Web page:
Are there specific lenses better used for portraits?

Discussion in 'Beyond the Basics' started by manda, Apr 4, 2004.

  1. manda

    manda instigator of pottymouthedness

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    ksmattfish and markc maybe u can help me
    both your portrait work i admire so much

    are there particular lenses that are designed with portrait work in mind?
    i have a canon EOS 300 SLR

    Any tips would be appreciated.
     
  2. markc

    markc TPF Noob!

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    I think the two lenses I use most at the moment are perfect for portraits with the Canon digital cameras. On my EOS-5, I always used my 85mm f1.8, which is considered a superb portrait lens even though it's not an "L" lens. It was designed to have a very pleasing "bokah" (warning, brain-melt matierial). On the digital cameras, it has the equivalant of 135mm. At 85mm, I could have troubles getting a real tight shot because the lens wouldn't let me get close enough to focus. It was usually fine for adults, but a tight shot of a baby had to happen with a crop afterwards. At 135mm, that problem is solved, and it is now on the longer end of the portraiture range.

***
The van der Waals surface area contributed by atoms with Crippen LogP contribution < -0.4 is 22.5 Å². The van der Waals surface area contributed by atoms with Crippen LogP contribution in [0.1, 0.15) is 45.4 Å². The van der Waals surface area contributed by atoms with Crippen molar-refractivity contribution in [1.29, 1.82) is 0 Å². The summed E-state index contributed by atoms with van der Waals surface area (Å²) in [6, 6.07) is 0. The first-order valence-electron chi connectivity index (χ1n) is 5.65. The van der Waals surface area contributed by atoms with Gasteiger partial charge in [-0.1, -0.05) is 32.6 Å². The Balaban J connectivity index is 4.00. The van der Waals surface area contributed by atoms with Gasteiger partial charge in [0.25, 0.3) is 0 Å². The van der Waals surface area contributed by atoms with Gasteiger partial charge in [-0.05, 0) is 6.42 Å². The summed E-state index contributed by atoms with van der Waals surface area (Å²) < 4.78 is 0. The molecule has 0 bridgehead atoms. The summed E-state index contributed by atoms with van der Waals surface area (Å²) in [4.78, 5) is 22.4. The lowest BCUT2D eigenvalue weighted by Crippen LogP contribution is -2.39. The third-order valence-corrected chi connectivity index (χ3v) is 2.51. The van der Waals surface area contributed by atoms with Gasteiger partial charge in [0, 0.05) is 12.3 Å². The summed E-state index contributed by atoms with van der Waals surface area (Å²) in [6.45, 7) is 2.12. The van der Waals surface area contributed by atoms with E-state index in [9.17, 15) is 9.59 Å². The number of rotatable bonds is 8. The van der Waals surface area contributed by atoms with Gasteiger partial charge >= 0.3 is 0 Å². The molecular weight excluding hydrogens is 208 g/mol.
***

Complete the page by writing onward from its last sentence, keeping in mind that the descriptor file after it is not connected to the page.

I never expected to use it as much as did when I bought it. I fell so in love with it that my three zooms stayed in the bag all the time, and then I sold two of them.

    The other great lens, if you have the money, is the 50mm f1.4. This lens becomes an 80mm on the digital cameras, almost up to what the 85mm was, so it fills in the gap for the 85 after conversion. The bokeh on this lens is also beautiful.

    If you are on a budget, the 50mm f1.8 is a good alternative for the digital cameras at a very reasonable price. It will allow you to get in for a head-and-shoulders shot, and it has a wide aperture for limiting DOF.

    Here's a comparison between the two 50mm lenses.
     
  3. markc

    markc TPF Noob!

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    This is one from the 50/1.4 on the 10D at f1.4.

    [​IMG]
     
  4. MDowdey

    MDowdey Guest

    even though i dohnt EVER use canon, i would have to agree with mark that my nikkor 50mm f1.8 is a suberb lens for getting in close to the subject. and the 135mm will really fill out the frame!!

    good advice mark!

    matt
     
  5. ksmattfish

    ksmattfish Now 100% DC - not as cool as I once was, but still

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    For 35mm film I like to use 50mm for full body, environmental, and group portraits. Something around an 80mm for head shots and close ups.

    Many of my vintage cams are fixed lens cameras, so I have to work with whatever they built in. My Rolleiflex has a 75mm lens, which is actually a smidge wider than normal.
     
  6. manda

    manda instigator of pottymouthedness

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    Thanks very much Mark and Matt.
    I will look into them.
    Youve been very helpful, thanks you!
     

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